We have received several questions about the new EU Food Information For Consumers legislation, particularly regarding the requirement for caterers to provide allergen information to customers.

We hope the answers that follow will enable you to prepare for the legislation.

What Exactly Is The New EU Allergen Legislation?

Currently, you are under no legal obligation to provide information about the nutritional content, or the presence of potential allergens, in the food that you serve to your customers. However, this will change from 13th December 2014 when a new piece of European legislation called the Food Information for Consumers Regulation (EU/FIR1169/2011) comes into force.

From date, you will be required by law to provide a warning to your customer if any food that you serve contains one or more of the fourteen major food allergens covered by the legislation.

What Is The Background To This Legislation?

When your customer buys food from a retail outlet, by law the nutritional and allergen information is clearly printed on the label. However, when a customer steps over the threshold of your restaurant, he or she is on their own as far as getting information about the nutritional content of the dishes on your menu. This is neither fair nor reasonable. And your customer knows it.

The EU FIC will bring general and nutritional labelling together as a consolidated regulation in order to simplify the existing legislation.

How Will It Affect Me And My Business?

If you are a Food Business Operator (FBO) of any description, you will be directly affected by the legislation. The legislation applies to all 'loose' food sold in restaurants, hotels and institutions. It also applies to food pre-packed for direct sale, for example, on deli counters or in bakeries and sandwich bars.

From 13th December 2014, you will be required to provide a warning to your customer if any food that you serve contains one or more of the fourteen major food allergens covered by the legislation.

Will There Be A Transition Period During Which The Enforcement Officers Will  Be Lenient Towards Offenses Committed Under The Legislation?

Unfortunately not.

This legislation was adopted by the Council of the European Union on 29th September 2011 so the Industry has already had almost three years to put measures in place to comply.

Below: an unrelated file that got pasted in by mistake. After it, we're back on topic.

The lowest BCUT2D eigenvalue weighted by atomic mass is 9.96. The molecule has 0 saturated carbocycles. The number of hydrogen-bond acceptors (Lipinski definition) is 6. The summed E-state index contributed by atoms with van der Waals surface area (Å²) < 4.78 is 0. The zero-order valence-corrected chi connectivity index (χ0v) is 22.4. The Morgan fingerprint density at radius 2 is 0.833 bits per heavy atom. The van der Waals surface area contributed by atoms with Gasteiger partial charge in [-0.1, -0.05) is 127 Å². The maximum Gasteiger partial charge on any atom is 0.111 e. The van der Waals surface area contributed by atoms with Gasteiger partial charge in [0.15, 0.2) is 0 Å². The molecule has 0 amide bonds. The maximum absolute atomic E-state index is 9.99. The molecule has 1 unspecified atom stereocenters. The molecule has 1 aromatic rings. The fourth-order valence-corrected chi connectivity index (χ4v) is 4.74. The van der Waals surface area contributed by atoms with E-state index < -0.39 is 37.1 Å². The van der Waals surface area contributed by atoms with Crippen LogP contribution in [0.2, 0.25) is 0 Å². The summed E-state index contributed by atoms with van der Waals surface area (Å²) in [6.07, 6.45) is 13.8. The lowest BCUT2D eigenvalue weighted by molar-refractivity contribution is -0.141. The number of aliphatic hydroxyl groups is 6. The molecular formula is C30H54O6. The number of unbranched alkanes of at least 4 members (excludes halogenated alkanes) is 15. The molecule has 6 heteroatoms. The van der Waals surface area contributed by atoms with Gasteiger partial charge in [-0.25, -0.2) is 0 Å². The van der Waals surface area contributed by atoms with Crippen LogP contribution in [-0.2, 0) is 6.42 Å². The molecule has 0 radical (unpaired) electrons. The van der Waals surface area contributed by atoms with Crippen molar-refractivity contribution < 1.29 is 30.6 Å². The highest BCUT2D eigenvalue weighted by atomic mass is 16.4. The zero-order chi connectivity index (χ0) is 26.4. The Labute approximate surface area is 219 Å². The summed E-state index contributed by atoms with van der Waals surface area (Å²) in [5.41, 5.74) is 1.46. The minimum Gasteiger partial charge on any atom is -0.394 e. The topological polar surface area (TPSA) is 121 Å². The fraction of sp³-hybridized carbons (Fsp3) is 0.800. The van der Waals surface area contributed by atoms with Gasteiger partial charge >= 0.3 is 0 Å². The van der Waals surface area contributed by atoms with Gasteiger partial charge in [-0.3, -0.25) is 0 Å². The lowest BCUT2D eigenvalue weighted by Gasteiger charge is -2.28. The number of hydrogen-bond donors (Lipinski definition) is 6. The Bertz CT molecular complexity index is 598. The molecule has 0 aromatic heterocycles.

In other words, you are expected to be fully compliant with the legislation on or before 13th December.

What Are The Major Allergens?

They are as follows:

Cereals containing gluten, e.g. wheat and barley
Crustaceans, e.g. lobster and crayfish
Molluscs, e.g. clams, mussels, oysters, snails and squid
Nuts, e.g. almonds, hazelnuts and walnuts
Sulphur dioxide

Isn't It Obvious When A Dish Contains One Or More Of The Allergens?

Unfortunately, no.

Of course, it is obvious when a dish on your menu contains ingredients such as eggs, milk and fish. However, many of the allergens are hidden where you may least expect to find them so it is essential that you are familiar with the constituents of EVERY ingredient used in your kitchen.

Here are just a few examples of hidden allergens:

Worcester Sauce; usually contains anchovies
Red/White Wine; egg white, milk protein or collagen derived from fish, are often used in the fining process; sulphur dioxide is a common preservative
Curry Sauces; contain ghee, which is a type of clarified butter
Fresh Pasta; egg is frequently the liquid content
Pesto Sauce; often contains tree nuts and/or peanuts
1000 Island Salad Dressing (e.g. Helmann's); contains egg and mustard
Gravy Granules (e.g. Bisto) contains celery; soybean and gluten (wheat)
Hummus; contains sesame
Batter Mix, for example, 3663 Golden Batter Mix; contains soybean
Lupin is used as a flour in pies, pasta, batter mix, etc.